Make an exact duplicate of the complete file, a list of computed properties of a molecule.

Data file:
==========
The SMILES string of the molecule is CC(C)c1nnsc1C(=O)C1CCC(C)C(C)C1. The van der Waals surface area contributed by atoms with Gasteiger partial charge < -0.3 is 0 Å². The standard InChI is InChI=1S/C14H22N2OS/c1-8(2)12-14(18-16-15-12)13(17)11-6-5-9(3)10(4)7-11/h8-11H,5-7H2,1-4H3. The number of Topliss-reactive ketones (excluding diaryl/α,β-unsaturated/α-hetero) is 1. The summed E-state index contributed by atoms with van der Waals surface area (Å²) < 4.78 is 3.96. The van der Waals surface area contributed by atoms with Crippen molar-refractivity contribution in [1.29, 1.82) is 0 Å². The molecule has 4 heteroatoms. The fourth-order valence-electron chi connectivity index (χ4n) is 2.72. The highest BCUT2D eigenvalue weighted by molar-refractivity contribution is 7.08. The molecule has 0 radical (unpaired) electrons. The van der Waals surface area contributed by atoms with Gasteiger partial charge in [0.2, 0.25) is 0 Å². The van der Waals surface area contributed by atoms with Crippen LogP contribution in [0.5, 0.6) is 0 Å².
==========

The SMILES string of the molecule is CC(C)c1nnsc1C(=O)C1CCC(C)C(C)C1. The van der Waals surface area contributed by atoms with Gasteiger partial charge < -0.3 is 0 Å². The standard InChI is InChI=1S/C14H22N2OS/c1-8(2)12-14(18-16-15-12)13(17)11-6-5-9(3)10(4)7-11/h8-11H,5-7H2,1-4H3. The number of Topliss-reactive ketones (excluding diaryl/α,β-unsaturated/α-hetero) is 1. The summed E-state index contributed by atoms with van der Waals surface area (Å²) < 4.78 is 3.96. The van der Waals surface area contributed by atoms with Crippen molar-refractivity contribution in [1.29, 1.82) is 0 Å². The molecule has 4 heteroatoms. The fourth-order valence-electron chi connectivity index (χ4n) is 2.72. The highest BCUT2D eigenvalue weighted by molar-refractivity contribution is 7.08. The molecule has 0 radical (unpaired) electrons. The van der Waals surface area contributed by atoms with Gasteiger partial charge in [0.2, 0.25) is 0 Å². The van der Waals surface area contributed by atoms with Crippen LogP contribution in [0.5, 0.6) is 0 Å².